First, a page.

"These conferences and get togethers become more important because we have the same issues as any large community,we may not have as much of that issue, but we still have to be on top of it and keep ourselves educated."
-Chief Richard Adriaens, Sheridan Police Department
Alcohol's impact on Wyoming's crime has the attention of Peace Officers at the first Wyoming Association of Sheriffs and Chiefs of Police Conference.
About 140 police and sheriffs from across the state discussed the number of alcohol-related arrests made in 2013 and how to prevent them.
Wyoming law officers gathered to discuss the annual report of alcohol-related crimes, which is one of Wyoming's biggest issues.
Chief Richard Adriaens, Sheridan Police Department says, "it's done completely through a survey of people who are arrested and the survey is conducted by detention personnel. And really no other state does it this way."
The report keeps track of, not just DUI's or public intoxication arrests, but all alcohol-related arrests.
Adriaens says, "if we had a domestic or an assault where alcohol was not a criminal act or part of the criminal act, was it involved in some way."
According to Chief Adriaens, data collected over the past 9 years shows between 65-80% of all arrests made in Wyoming are alcohol-related.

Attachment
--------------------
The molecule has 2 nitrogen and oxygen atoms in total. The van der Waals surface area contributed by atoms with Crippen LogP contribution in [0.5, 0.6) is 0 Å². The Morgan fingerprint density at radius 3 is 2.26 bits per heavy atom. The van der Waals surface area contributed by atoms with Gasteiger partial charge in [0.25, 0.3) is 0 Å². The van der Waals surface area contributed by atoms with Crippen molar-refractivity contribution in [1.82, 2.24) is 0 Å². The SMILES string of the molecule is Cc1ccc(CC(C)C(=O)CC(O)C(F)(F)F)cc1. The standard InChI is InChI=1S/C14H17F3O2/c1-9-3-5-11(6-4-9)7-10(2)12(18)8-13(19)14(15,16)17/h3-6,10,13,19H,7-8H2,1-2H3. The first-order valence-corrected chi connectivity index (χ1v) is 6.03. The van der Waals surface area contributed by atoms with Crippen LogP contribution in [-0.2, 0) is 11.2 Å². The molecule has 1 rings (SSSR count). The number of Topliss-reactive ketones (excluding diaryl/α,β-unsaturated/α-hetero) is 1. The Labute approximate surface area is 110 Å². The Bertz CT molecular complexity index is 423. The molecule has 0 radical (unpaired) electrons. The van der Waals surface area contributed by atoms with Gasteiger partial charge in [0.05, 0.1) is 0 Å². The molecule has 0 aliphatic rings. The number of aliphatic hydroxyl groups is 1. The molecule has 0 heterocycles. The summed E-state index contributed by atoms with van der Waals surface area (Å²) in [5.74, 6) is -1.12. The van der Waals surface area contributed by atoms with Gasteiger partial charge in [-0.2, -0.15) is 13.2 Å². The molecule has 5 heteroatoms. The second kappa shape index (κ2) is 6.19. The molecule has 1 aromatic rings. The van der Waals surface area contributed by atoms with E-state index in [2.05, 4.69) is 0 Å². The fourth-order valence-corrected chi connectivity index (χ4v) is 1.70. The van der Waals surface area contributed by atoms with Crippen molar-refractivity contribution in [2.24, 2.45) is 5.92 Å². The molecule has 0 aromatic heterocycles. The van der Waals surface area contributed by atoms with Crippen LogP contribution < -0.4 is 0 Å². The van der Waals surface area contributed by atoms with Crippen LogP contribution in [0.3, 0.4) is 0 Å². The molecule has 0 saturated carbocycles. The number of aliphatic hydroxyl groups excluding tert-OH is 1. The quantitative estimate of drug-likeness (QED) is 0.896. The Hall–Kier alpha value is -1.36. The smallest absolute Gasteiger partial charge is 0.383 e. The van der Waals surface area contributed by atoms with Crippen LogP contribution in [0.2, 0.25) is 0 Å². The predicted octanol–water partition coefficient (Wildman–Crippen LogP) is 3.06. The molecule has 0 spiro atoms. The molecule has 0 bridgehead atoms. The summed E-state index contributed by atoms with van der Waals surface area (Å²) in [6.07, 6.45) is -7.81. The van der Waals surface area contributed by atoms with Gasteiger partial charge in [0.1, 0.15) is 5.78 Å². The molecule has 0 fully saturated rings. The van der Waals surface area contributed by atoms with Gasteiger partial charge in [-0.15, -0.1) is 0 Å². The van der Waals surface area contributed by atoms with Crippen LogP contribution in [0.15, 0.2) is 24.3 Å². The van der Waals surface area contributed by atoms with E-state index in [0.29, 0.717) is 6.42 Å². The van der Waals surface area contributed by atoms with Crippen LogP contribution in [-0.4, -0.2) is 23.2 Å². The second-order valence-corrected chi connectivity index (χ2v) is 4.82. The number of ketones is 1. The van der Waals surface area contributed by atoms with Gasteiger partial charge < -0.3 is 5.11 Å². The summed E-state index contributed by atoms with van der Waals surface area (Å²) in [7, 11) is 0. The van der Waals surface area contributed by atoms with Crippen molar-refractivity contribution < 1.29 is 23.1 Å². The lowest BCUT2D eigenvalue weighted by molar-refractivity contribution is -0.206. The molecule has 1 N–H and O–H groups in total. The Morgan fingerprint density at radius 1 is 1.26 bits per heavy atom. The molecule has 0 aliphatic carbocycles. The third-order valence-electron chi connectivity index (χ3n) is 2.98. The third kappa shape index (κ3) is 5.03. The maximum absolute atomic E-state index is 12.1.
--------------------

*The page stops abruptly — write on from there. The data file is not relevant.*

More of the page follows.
However, alcohol-related arrests aren't the only influences officers track. "We've always tracked drugs and, of course back in 2005, we were very interested in the effects of meth on what we were doing and now, with the legalization of marijuana in Colorado, we're beginning in this next year will be the first year we begin to collect data specifically attached to that."
With all of the arrests made over the years, the conference also gives the opportunity for police to learn new ways to protect themselves. 47 vendors attended the conference to display their latest technology.
Rick Ebersole of Neve's Uniforms & Equipment says, "it's very crucial for them because they get to see the latest things that are on the market that they might miss in magazines or other media."
Adriaens says, "these conferences and get togethers become more important because we have the same issues as any large community,we may not have as much of that issue, but we still have to be on top of it and keep ourselves educated."
According to officials, marijuana-related arrests in Wyoming have increased since it's legalization in Colorado.
The conference lasts three days, and police departments across the state meet three times a year with their next meeting in September.
Follow Tony Cedrone on Twitter @tony_p_said